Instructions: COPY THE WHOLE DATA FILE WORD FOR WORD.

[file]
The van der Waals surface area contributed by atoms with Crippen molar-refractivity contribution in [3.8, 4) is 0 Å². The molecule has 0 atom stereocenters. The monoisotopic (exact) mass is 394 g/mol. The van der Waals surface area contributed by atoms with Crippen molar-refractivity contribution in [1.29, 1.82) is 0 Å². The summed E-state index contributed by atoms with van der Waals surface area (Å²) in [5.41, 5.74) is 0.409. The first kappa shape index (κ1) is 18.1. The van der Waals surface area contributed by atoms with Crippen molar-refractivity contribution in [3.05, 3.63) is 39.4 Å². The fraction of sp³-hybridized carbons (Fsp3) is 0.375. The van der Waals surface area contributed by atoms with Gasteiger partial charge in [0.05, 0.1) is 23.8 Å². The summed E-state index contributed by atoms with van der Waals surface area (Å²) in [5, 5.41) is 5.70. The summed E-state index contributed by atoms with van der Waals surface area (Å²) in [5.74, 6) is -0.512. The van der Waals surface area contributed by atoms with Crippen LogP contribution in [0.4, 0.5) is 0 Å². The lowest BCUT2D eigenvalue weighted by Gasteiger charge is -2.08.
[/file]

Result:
The van der Waals surface area contributed by atoms with Crippen molar-refractivity contribution in [3.8, 4) is 0 Å². The molecule has 0 atom stereocenters. The monoisotopic (exact) mass is 394 g/mol. The van der Waals surface area contributed by atoms with Crippen molar-refractivity contribution in [1.29, 1.82) is 0 Å². The summed E-state index contributed by atoms with van der Waals surface area (Å²) in [5.41, 5.74) is 0.409. The first kappa shape index (κ1) is 18.1. The van der Waals surface area contributed by atoms with Crippen molar-refractivity contribution in [3.05, 3.63) is 39.4 Å². The fraction of sp³-hybridized carbons (Fsp3) is 0.375. The van der Waals surface area contributed by atoms with Gasteiger partial charge in [0.05, 0.1) is 23.8 Å². The summed E-state index contributed by atoms with van der Waals surface area (Å²) in [5, 5.41) is 5.70. The summed E-state index contributed by atoms with van der Waals surface area (Å²) in [5.74, 6) is -0.512. The van der Waals surface area contributed by atoms with Crippen LogP contribution in [0.4, 0.5) is 0 Å². The lowest BCUT2D eigenvalue weighted by Gasteiger charge is -2.08.